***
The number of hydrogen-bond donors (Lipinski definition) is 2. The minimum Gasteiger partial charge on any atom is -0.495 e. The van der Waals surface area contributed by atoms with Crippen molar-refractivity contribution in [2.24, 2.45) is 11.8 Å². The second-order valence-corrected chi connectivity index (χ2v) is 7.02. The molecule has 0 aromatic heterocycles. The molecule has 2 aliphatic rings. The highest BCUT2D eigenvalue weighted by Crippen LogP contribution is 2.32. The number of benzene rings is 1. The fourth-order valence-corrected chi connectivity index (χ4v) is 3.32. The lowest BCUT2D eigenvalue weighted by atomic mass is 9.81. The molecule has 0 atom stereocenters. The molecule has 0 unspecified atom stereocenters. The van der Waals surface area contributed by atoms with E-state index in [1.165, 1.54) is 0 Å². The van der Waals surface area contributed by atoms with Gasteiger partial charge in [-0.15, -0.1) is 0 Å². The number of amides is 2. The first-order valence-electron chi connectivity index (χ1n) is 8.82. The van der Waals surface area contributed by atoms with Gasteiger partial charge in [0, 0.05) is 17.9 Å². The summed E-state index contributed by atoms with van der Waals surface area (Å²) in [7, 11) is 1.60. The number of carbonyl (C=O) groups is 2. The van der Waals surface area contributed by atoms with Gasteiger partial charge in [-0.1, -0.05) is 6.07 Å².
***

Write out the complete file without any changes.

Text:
The number of hydrogen-bond donors (Lipinski definition) is 2. The minimum Gasteiger partial charge on any atom is -0.495 e. The van der Waals surface area contributed by atoms with Crippen molar-refractivity contribution in [2.24, 2.45) is 11.8 Å². The second-order valence-corrected chi connectivity index (χ2v) is 7.02. The molecule has 0 aromatic heterocycles. The molecule has 2 aliphatic rings. The highest BCUT2D eigenvalue weighted by Crippen LogP contribution is 2.32. The number of benzene rings is 1. The fourth-order valence-corrected chi connectivity index (χ4v) is 3.32. The lowest BCUT2D eigenvalue weighted by atomic mass is 9.81. The molecule has 0 atom stereocenters. The molecule has 0 unspecified atom stereocenters. The van der Waals surface area contributed by atoms with E-state index in [1.165, 1.54) is 0 Å². The van der Waals surface area contributed by atoms with Gasteiger partial charge in [-0.15, -0.1) is 0 Å². The number of amides is 2. The first-order valence-electron chi connectivity index (χ1n) is 8.82. The van der Waals surface area contributed by atoms with Gasteiger partial charge in [0, 0.05) is 17.9 Å². The summed E-state index contributed by atoms with van der Waals surface area (Å²) in [7, 11) is 1.60. The number of carbonyl (C=O) groups is 2. The van der Waals surface area contributed by atoms with Gasteiger partial charge in [-0.1, -0.05) is 6.07 Å².